Some of her accomplishments were public – so we could show up to witness and applaud her wedding, her art shows, the one-woman cabaret shows she created, (Gutless and Grateful, what a great title, and then more), book launch events, speeches she presented to help other victims of sexual abuse to seek help.
Sometimes, I got to be more involved, as I partnered with Amy. I was Amy’s coach for her four TedX talks (the last one, virtual). I also coached her when she decided to record the audiobook of “My Beautiful Detour”, her first book. A few months before her death, I cast her in a virtual musical workshop about the life of Al Jolson.
I sat with her as we went through the hard work (as any writer knows) of cutting copy, shaping the structure, organizing her ideas – and the blocking and fine-tuning of the performances. She came through, every time, with flying colors.
Amy lived like she had so much to say, and perhaps not enough time. She always wrote too many words, made her points too many times. Writer’s occupational hazard. She sometimes balked at changing/cutting her words – but she always got there. She wrote lots, worked fast, and remembered every single note she was given when I coached or directed her. I was so proud to be a small part of her TedX success. I honed – but Amy had created.
Others coached and directed her in her theatre pieces, her art, her writing, her music.
Amy wrote plays, reviewed plays, became a PTSD specialist, went to see theatre (standing up, as she needed to be near rest rooms) wrote books, started a store for her art, learned puppetry, was going for her masters’ degree, got married and divorced, lived through a car accident, countless surgeries (she was finally able to eat, but her digestive system was never “normal”). This isn’t even a complete list. Talk about legacy. And energy.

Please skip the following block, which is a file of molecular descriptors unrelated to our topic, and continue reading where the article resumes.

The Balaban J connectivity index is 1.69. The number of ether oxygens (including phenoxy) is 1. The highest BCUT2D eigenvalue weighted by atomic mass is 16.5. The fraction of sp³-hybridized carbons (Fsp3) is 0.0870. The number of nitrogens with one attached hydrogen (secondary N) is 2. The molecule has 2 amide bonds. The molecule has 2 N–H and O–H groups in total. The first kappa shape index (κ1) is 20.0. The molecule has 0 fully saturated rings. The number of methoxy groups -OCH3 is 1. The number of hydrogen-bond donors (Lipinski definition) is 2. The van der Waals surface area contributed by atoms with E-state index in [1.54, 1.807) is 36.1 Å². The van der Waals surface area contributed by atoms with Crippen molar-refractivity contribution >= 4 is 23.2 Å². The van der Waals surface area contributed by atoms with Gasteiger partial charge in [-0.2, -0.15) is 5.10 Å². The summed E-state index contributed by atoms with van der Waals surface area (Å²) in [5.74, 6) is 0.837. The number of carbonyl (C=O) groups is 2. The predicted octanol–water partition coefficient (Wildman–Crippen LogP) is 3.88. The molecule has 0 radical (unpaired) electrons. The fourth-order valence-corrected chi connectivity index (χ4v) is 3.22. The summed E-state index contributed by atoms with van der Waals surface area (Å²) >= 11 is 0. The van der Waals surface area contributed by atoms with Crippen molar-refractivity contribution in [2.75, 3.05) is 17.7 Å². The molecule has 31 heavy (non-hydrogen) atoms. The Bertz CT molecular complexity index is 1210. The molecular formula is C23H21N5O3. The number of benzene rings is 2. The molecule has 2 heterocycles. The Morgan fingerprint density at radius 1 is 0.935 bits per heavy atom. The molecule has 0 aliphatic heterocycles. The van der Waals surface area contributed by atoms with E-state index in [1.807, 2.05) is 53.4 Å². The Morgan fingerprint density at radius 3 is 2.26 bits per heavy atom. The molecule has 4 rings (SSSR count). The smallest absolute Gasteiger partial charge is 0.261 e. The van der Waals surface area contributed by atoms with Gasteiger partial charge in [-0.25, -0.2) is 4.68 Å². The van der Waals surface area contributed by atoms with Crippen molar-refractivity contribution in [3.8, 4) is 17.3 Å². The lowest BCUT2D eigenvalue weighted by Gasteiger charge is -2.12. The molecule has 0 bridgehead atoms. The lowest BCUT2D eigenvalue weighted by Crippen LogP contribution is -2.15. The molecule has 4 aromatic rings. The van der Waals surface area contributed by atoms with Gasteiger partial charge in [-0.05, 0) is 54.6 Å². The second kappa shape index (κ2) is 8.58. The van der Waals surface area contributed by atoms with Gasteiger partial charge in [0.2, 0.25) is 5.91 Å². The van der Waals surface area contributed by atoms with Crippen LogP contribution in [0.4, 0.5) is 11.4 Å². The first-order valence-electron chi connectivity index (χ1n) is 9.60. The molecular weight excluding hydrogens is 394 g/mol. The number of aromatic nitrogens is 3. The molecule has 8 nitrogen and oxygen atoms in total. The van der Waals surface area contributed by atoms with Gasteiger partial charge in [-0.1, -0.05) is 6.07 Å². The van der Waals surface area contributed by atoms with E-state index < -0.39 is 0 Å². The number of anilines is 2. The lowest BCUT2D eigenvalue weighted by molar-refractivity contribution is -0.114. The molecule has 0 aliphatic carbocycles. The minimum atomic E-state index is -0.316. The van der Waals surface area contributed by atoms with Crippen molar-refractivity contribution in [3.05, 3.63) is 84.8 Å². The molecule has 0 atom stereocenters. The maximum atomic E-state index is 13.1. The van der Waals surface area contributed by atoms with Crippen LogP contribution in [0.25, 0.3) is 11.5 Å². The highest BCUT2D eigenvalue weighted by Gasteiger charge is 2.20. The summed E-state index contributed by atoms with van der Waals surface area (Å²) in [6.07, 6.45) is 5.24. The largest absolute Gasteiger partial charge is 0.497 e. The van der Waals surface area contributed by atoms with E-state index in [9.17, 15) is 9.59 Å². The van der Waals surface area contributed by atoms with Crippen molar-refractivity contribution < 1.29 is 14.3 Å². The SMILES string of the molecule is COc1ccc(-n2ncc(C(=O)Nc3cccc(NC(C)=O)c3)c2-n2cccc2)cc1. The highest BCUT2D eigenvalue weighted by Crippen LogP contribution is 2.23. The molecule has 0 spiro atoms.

Sure, Amy had an entourage of support and supporters – starting with her amazing family. But she still could have chosen differently. She could have opted for 16 years of feeling sorry for herself, of sitting around, of inaction.
Instead, she chose action. She chose to love her detour. I’m sure (I know because I was there sometimes) life was far from easy for her. But she chose to create, to work, to communicate, to connect. She chose to help others through her trauma.
Amy Oestreicher’s legacy will live on. You can still learn about her, hear her sing, watch her speak, enjoy her art. This will never be enough for her family and friends – for those who love her. I can only imagine the depth of despair that comes with losing your child, your sister. But for the rest of us – Amy’s legacy will have to be enough.
Let her inspire you. She always inspired me. Her legacy lives on – and is there for us to see, hear, and experience through the love, the work, the example, the art she left behind.
Her too-short life reminds us: what legacy will we leave behind? Stephen Covey, in The Seven Habits of Highly Effective People, suggests we think about what we want to be remembered for at our own future funerals.
Are we living our lives according to the legacy we hope to leave behind?
I hope you’ll get to know Amy through her website and work – her legacy. RIP, my friend.